Monday, October 04, 2004

Kerry on Iraq and Afghanistan

On Afghanistan:
KERRY: Unfortunately, [Bin Laden] escaped in the mountains of Tora Bora. We had him surrounded. But we didn't use American forces, the best trained in the world, to go kill him. The President relied on Afghan warlords and he outsourced that job too. That's wrong.

So... :
Afghanistan was wrong because we outsourced to Afghani soldiers, not US ones, but Iraq was wrong because we didn't outsource to France. And not only that, but there is no way we could have outsourced to France or Russia with these possible illegal oil deals from Iraq, and there is no chance for getting French or German help now, as Kerry suggests. Please just pick a position so we can get some serious debating done instead of merely pointing out flipflops.


At 10/04/2004 9:44 PM, Anonymous Anonymous said...

Your rant this time is a bunch of shit. Just because you are close minded you have not really stopped to think about what Kerry means. He didn't even suggest that we "outsource" to France, just that we call on allies to help up foot some of the bill and cost of life. Posts like yours make me want to vomit. Bush has made such a mess of everything that just picking up a few pieces at once is impossible, and trying to pick them up together makes for multiple arguments that may or may not sound the same depending on context. The least you could do is stop worshipping Bush and think of solutions instead of complaining about the inadequecies of Kerry's attempts at solutions to the world's problems.

At 10/05/2004 6:29 PM, Anonymous Anonymous said...


I refuse to call you random, because I'm that way, and you're not. That said, I mean what follows in the nicest way possible:

Outsourcing is different than co-operating, and the French are not Afghan warlords.

Also, I'd like to know WHY there is no chance for getting help from France or Germany. Neither you nor your source explain this. Furthermore, while I doubt the total impartiality of any source, I'd appreciate it if you used more neutral ones.

At 10/05/2004 10:39 PM, Blogger Randomscrub said...

Commenter 1: Try to be a little less vulgar please. Personal attacks on my character (or lack thereof) do not refute arguments. I'll agree that France is different than Afghan warlords. But that was not Kerry's reason for opposing them:

But we didn't use American forces, the best trained in the world, to go kill him.

In that case, France and Afghanistan both fail his criteria, insofar as neither are the USA.

Commenter 2: Tell me how Kerry's definition of outsourcing differs from a the traditional role of allies in war (i.e. to fight battles alongside, and sometimes for, you). Then we can debate it.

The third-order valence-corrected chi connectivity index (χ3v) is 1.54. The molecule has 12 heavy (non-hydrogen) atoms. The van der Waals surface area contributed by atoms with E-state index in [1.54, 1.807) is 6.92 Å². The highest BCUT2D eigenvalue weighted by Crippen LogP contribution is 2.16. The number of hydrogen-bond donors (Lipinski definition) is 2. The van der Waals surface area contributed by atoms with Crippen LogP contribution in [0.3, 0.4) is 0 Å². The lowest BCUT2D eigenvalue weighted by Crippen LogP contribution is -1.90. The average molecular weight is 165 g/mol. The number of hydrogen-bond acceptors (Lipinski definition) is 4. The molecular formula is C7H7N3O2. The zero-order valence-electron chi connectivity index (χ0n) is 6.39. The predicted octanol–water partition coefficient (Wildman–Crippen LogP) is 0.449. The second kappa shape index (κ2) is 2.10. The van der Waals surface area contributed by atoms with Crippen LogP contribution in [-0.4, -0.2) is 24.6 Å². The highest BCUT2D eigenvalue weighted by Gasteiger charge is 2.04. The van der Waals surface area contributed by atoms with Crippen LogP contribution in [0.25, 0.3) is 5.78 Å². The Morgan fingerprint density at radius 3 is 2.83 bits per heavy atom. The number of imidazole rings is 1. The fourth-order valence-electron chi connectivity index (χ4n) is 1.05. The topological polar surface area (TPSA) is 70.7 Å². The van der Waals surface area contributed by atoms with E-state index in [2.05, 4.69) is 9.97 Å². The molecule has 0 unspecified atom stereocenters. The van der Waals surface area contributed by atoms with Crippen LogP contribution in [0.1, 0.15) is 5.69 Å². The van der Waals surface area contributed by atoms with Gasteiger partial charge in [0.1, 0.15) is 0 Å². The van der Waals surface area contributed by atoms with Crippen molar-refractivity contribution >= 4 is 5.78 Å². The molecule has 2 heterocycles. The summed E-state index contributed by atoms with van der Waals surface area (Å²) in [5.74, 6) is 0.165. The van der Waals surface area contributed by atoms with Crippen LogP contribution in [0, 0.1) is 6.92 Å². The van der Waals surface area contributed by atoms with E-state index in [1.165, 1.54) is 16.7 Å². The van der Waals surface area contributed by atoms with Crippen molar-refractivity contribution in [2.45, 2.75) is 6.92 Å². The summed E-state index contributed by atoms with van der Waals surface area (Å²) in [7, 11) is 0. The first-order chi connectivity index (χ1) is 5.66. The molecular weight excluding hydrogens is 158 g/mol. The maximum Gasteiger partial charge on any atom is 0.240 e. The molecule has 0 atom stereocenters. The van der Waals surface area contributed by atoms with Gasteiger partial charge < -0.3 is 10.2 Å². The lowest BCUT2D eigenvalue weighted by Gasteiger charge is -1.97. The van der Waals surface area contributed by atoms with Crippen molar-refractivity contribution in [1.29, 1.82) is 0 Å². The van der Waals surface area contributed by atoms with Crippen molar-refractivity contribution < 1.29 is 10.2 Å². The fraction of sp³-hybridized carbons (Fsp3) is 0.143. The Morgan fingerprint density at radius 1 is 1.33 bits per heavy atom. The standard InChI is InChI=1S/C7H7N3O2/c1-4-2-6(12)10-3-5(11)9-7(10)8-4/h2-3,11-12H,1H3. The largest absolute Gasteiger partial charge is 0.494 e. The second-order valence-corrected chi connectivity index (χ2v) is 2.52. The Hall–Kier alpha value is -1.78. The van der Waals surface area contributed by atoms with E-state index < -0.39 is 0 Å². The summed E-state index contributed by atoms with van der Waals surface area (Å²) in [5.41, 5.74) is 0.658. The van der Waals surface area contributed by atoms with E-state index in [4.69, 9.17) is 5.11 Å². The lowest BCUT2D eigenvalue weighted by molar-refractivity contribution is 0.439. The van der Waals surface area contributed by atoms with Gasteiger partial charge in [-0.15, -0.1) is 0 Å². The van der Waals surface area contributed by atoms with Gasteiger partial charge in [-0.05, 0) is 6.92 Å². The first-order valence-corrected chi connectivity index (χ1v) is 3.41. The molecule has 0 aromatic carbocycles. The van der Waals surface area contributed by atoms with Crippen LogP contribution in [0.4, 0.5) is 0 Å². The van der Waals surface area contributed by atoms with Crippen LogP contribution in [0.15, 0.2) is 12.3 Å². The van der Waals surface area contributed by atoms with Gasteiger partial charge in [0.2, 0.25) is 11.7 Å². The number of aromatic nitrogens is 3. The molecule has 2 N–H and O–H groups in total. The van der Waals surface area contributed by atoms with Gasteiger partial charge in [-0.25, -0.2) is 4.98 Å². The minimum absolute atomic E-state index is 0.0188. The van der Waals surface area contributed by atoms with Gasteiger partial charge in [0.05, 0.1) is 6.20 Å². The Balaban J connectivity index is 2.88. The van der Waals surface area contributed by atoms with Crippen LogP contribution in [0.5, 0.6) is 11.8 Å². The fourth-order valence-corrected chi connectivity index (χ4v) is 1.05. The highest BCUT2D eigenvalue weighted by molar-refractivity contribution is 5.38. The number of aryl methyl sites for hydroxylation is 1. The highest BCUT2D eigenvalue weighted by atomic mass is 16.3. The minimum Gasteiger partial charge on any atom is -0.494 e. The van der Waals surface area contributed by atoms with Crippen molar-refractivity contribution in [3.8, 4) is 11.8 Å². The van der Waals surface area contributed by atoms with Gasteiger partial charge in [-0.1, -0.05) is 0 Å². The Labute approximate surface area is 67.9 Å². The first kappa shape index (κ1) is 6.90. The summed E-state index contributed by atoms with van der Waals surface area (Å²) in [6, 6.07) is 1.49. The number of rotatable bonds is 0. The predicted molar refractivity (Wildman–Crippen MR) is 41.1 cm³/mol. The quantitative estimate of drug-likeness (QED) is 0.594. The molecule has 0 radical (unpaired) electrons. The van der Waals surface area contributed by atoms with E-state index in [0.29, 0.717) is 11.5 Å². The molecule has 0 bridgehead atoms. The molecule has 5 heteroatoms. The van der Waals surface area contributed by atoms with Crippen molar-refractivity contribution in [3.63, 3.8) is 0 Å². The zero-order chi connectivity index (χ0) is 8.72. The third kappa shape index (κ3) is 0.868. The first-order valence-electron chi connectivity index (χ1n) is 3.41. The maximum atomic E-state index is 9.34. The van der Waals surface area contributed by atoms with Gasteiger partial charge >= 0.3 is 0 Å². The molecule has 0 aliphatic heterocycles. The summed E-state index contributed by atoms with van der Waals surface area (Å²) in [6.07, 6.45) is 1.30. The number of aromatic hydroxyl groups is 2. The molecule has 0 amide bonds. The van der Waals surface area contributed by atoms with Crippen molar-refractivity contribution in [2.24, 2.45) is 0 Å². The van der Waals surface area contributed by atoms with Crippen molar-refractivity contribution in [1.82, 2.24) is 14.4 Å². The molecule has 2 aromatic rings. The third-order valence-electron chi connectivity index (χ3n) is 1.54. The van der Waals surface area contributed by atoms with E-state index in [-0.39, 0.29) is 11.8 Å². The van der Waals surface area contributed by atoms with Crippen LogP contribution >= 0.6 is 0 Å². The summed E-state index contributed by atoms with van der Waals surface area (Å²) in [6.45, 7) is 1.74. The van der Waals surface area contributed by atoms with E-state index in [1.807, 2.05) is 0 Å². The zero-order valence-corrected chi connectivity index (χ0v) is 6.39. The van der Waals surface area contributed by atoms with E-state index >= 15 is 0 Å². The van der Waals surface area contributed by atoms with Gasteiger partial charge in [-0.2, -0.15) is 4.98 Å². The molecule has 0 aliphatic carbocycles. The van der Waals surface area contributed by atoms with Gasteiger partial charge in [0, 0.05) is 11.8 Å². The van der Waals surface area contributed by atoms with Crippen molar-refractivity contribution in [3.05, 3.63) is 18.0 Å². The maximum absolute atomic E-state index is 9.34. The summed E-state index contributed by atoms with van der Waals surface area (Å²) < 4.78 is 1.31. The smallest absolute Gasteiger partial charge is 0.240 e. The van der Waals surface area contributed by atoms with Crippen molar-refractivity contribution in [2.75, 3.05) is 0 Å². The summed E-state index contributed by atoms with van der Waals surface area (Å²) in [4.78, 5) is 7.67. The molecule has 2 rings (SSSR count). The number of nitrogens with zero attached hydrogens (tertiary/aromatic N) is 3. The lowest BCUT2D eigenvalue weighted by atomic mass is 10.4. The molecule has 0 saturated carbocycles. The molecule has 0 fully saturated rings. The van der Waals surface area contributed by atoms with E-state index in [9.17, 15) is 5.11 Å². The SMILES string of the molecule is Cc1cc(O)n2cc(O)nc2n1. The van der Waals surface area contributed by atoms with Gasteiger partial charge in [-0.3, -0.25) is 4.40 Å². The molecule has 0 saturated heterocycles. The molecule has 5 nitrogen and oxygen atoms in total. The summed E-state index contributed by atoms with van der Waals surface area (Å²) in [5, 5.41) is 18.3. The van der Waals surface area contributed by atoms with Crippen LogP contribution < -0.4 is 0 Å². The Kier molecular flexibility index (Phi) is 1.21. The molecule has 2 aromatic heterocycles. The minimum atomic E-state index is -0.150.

As far as the inability to get troops from Germany and France:

Chirac (Frnace): "French policy with regard to Iraq
has not changed and will not change." (that means NO TROOPS) (does this seem more neutral?
look at the policy positions from France, and ask yourself if they'll committ troops to a war they oppose this much.)

For the Germans, I apologize for not backing it up. I have seen a quote from German politicians laughing at us for asking, but I can no longer find the link. Whether you believe me or not is entirely your business.

On Neutral sources: I wish I could find some, but the MSM has decided on the storyline for Iraq, and it does not include America doing well. For a decent look at what may be going well related to Iraq, it is very difficult to find anything in the standard media.

At 10/06/2004 2:50 PM, Anonymous Anonymous said...

allies: agreeing on a goal, working together to reach that goal

outsourcing: glorified use of merceneries

Since we couldn't get allies (Why couldn't we, if what Saddam was doing was so wrong?), we were reduced to outsourcing. Which is similarly wrong, and what got us into this problem (both with Saddam and the Taliban) in the first place.

France: YES, they oppose the war. FACT. WHY do they oppose the war? You can blame it on oil deals, but that risks counter-claims that America is in Iraq now for the oil, too. I think that they oppose the war because they're iffy about the US being the world's sole superpower and the US taking it upon itself to police the world as it and only it sees fit.


At 10/06/2004 8:52 PM, Blogger Randomscrub said...

Karl, your definition of allies vs. outsourcing is meaningless. There is absolutely nothing objective contained within those definitions. You need to define them with some concrete parameters, not "I don't like these allies, so I'll call it ousourcing." And keep it military, not general. France is still an "ally" in the great scheme of things.

And take note: I am not a multilateralist. I don't care why France opposed the war. They could have opposed it because they thought camo was bad fashion for all I care. Would it be nice to have their help and approval? Yes, of course. Is it reasonable to make foreign policy conditional on the world's approval? No. We as a country need to do what we believe is right. I know that many liberals, such as yourself, think that this leaves us dangerously unaccountable. But you always seem to forget that there are 200 million American voters that serve to keep the government in check, not to mention the governments myriad internal checks and balances.

As far as the point and nature of this war, I will make a full post on that sometime soon (hopefully) but I'll give the gist of it here. This war is not about "policing." This is about protecting our own citizens from terrorist attacks by two means: deterrence and democracy. The war in Iraq singlehandedly caused Libya to throw in the towel on their nuke program, and the War on Terror in general has killed or captured 75% of Al-Qaeda leaders (who were leaders on 9/11). It is also about spreading democracy, proving that their is a viable alternative to the dictatorships and brutal theocracies in the region.

At 10/06/2004 11:14 PM, Anonymous Anonymous said...

alright, forget the outsourcing/allies distinction (not because you've convinced me, but because I don't want to research the proper military distinction.)